To celebrate the last decade 2010-2019 we are counting down the best actresses and discussing some of their most notable and memorable performances of the last decade. With the help of Film Twitter, the ITOL team have selected 30 actresses. Entry No. 21 is Jennifer Lawrence, and writer Kristy Strouse discusses the actress and her work over the last decade. Continue reading Best Actress of the Decade, Entry No. 21: Jennifer Lawrence
We all know the rules, and instructions can be important: No water, no bright lights, and no eating after midnight (though, when does that one- end?). If you break these very important details, you’ll take an adorable fuzzy creature and trade it with a hellion set to ensue chaos and eat everything in sight.
Of course, I’m talking about “Gremlins.” (1984) Continue reading Retrospective Review: Gremlins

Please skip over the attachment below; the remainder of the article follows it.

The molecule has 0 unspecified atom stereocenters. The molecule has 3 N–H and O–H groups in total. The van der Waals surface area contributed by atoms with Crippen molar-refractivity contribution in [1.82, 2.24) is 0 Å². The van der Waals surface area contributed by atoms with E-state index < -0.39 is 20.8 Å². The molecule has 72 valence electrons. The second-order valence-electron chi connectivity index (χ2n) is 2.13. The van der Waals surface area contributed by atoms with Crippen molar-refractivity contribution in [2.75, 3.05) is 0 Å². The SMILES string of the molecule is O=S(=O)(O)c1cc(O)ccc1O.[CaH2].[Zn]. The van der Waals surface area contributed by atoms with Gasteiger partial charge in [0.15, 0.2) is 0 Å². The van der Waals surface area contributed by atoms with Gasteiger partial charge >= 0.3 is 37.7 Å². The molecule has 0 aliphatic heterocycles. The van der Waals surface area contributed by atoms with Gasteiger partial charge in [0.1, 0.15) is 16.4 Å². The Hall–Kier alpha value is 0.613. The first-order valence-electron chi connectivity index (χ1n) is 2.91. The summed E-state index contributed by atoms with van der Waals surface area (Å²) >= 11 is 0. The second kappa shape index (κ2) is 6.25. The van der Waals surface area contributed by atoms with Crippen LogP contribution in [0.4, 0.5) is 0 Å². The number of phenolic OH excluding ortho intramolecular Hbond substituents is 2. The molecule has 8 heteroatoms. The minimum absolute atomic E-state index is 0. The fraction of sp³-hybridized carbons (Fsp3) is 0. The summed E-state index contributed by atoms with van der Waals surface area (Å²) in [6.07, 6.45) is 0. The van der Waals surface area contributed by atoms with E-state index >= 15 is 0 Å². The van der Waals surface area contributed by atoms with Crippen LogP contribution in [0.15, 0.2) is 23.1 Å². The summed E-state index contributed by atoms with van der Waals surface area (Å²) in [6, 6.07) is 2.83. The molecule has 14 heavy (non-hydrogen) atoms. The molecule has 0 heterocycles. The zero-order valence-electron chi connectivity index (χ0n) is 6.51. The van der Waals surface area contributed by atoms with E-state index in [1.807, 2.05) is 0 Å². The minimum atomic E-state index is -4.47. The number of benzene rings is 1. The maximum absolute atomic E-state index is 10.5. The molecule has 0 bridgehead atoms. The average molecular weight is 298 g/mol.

“Take this Waltz” (2011) has the main character’s story undone slowly, with a meditative and varied look on relationships. There is a lot of restraint with the film, and its patience is where it flourishes, because it allows a deeper engagement with the subjects and the questions that it creates.
Margot (Michelle Williams) and Lou Seth Rogan are a married couple, distant at times, but with their own cute comforts and familiarities. There’s a sadness to Margot even though their life seems to be good. They are both writers, him a cook crafting a chicken recipe book, and her a writer of pamphlets for tourist locations. Continue reading Retrospective Review: Take This Waltz
Watching “Little Women” (1994) is sort of like coming home. Regardless of the period (1868 I believe) or place, the film reinstates a level of comfort felt when I saw the movie as a child. How I perceived the movie changed as I grew older, but watching it was a yearly viewing for me. Another tether? I felt innately like Jo (Winona Ryder), trying to find my own truth, regardless of societal or gender constraints, and just wanting to write.